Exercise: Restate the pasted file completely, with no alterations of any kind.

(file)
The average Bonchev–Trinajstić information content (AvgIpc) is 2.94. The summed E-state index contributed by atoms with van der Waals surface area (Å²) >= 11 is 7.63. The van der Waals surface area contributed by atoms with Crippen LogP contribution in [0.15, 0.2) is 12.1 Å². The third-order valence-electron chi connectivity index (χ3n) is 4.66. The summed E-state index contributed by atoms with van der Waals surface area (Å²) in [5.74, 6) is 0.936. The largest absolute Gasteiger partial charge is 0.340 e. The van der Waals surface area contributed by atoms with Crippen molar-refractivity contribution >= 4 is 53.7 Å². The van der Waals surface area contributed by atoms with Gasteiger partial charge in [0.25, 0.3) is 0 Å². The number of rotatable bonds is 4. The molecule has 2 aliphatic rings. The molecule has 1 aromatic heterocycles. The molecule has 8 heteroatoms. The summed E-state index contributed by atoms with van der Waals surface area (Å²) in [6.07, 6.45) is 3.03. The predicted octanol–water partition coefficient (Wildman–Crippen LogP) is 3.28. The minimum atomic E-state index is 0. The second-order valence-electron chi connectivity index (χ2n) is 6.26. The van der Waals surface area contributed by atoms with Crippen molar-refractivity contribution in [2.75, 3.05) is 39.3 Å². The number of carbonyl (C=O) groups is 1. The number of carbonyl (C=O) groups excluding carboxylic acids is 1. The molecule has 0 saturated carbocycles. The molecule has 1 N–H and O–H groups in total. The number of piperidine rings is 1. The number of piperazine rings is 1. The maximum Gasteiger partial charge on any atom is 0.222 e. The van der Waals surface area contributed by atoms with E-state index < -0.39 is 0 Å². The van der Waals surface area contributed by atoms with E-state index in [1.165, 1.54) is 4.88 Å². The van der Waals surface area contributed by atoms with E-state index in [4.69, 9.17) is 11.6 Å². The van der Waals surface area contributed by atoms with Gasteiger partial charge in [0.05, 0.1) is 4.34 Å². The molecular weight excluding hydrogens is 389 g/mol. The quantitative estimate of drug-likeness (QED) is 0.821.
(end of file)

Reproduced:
The average Bonchev–Trinajstić information content (AvgIpc) is 2.94. The summed E-state index contributed by atoms with van der Waals surface area (Å²) >= 11 is 7.63. The van der Waals surface area contributed by atoms with Crippen LogP contribution in [0.15, 0.2) is 12.1 Å². The third-order valence-electron chi connectivity index (χ3n) is 4.66. The summed E-state index contributed by atoms with van der Waals surface area (Å²) in [5.74, 6) is 0.936. The largest absolute Gasteiger partial charge is 0.340 e. The van der Waals surface area contributed by atoms with Crippen molar-refractivity contribution >= 4 is 53.7 Å². The van der Waals surface area contributed by atoms with Gasteiger partial charge in [0.25, 0.3) is 0 Å². The number of rotatable bonds is 4. The molecule has 2 aliphatic rings. The molecule has 1 aromatic heterocycles. The molecule has 8 heteroatoms. The summed E-state index contributed by atoms with van der Waals surface area (Å²) in [6.07, 6.45) is 3.03. The predicted octanol–water partition coefficient (Wildman–Crippen LogP) is 3.28. The minimum atomic E-state index is 0. The second-order valence-electron chi connectivity index (χ2n) is 6.26. The van der Waals surface area contributed by atoms with Crippen molar-refractivity contribution in [2.75, 3.05) is 39.3 Å². The number of carbonyl (C=O) groups is 1. The number of carbonyl (C=O) groups excluding carboxylic acids is 1. The molecule has 0 saturated carbocycles. The molecule has 1 N–H and O–H groups in total. The number of piperidine rings is 1. The number of piperazine rings is 1. The maximum Gasteiger partial charge on any atom is 0.222 e. The van der Waals surface area contributed by atoms with E-state index < -0.39 is 0 Å². The van der Waals surface area contributed by atoms with E-state index in [1.165, 1.54) is 4.88 Å². The van der Waals surface area contributed by atoms with E-state index in [4.69, 9.17) is 11.6 Å². The van der Waals surface area contributed by atoms with Gasteiger partial charge in [0.05, 0.1) is 4.34 Å². The molecular weight excluding hydrogens is 389 g/mol. The quantitative estimate of drug-likeness (QED) is 0.821.